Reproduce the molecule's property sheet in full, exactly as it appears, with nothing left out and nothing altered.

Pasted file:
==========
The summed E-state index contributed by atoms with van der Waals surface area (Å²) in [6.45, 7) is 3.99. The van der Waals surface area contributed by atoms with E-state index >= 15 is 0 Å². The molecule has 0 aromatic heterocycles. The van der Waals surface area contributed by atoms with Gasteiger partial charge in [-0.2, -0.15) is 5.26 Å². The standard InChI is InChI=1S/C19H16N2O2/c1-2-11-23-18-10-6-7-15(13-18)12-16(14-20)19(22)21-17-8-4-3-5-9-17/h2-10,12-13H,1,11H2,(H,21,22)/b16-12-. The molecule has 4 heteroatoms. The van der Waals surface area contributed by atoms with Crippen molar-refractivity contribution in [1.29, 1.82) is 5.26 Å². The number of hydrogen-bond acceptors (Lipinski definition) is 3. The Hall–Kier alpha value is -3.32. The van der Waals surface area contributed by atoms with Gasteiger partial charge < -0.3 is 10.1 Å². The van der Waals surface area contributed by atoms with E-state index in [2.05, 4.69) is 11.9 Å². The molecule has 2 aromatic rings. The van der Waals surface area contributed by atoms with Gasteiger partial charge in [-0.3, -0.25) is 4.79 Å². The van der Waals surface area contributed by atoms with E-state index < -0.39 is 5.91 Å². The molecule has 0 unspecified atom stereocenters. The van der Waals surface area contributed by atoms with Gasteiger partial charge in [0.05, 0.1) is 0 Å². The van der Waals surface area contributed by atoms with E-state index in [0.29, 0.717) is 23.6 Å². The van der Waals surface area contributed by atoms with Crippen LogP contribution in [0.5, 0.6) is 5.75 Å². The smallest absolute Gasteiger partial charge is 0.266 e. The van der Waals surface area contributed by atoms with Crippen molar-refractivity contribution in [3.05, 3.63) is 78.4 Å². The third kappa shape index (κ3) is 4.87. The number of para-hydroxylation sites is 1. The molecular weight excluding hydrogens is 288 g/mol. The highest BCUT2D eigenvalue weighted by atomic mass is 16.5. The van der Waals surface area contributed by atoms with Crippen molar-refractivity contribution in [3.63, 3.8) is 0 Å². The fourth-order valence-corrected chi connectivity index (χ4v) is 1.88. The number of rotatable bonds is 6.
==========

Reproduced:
The summed E-state index contributed by atoms with van der Waals surface area (Å²) in [6.45, 7) is 3.99. The van der Waals surface area contributed by atoms with E-state index >= 15 is 0 Å². The molecule has 0 aromatic heterocycles. The van der Waals surface area contributed by atoms with Gasteiger partial charge in [-0.2, -0.15) is 5.26 Å². The standard InChI is InChI=1S/C19H16N2O2/c1-2-11-23-18-10-6-7-15(13-18)12-16(14-20)19(22)21-17-8-4-3-5-9-17/h2-10,12-13H,1,11H2,(H,21,22)/b16-12-. The molecule has 4 heteroatoms. The van der Waals surface area contributed by atoms with Crippen molar-refractivity contribution in [1.29, 1.82) is 5.26 Å². The number of hydrogen-bond acceptors (Lipinski definition) is 3. The Hall–Kier alpha value is -3.32. The van der Waals surface area contributed by atoms with Gasteiger partial charge < -0.3 is 10.1 Å². The van der Waals surface area contributed by atoms with E-state index in [2.05, 4.69) is 11.9 Å². The molecule has 2 aromatic rings. The van der Waals surface area contributed by atoms with Gasteiger partial charge in [-0.3, -0.25) is 4.79 Å². The van der Waals surface area contributed by atoms with E-state index < -0.39 is 5.91 Å². The molecule has 0 unspecified atom stereocenters. The van der Waals surface area contributed by atoms with Gasteiger partial charge in [0.05, 0.1) is 0 Å². The van der Waals surface area contributed by atoms with E-state index in [0.29, 0.717) is 23.6 Å². The van der Waals surface area contributed by atoms with Crippen LogP contribution in [0.5, 0.6) is 5.75 Å². The smallest absolute Gasteiger partial charge is 0.266 e. The van der Waals surface area contributed by atoms with Crippen molar-refractivity contribution in [3.05, 3.63) is 78.4 Å². The third kappa shape index (κ3) is 4.87. The number of para-hydroxylation sites is 1. The molecular weight excluding hydrogens is 288 g/mol. The highest BCUT2D eigenvalue weighted by atomic mass is 16.5. The van der Waals surface area contributed by atoms with Crippen molar-refractivity contribution in [3.63, 3.8) is 0 Å². The fourth-order valence-corrected chi connectivity index (χ4v) is 1.88. The number of rotatable bonds is 6.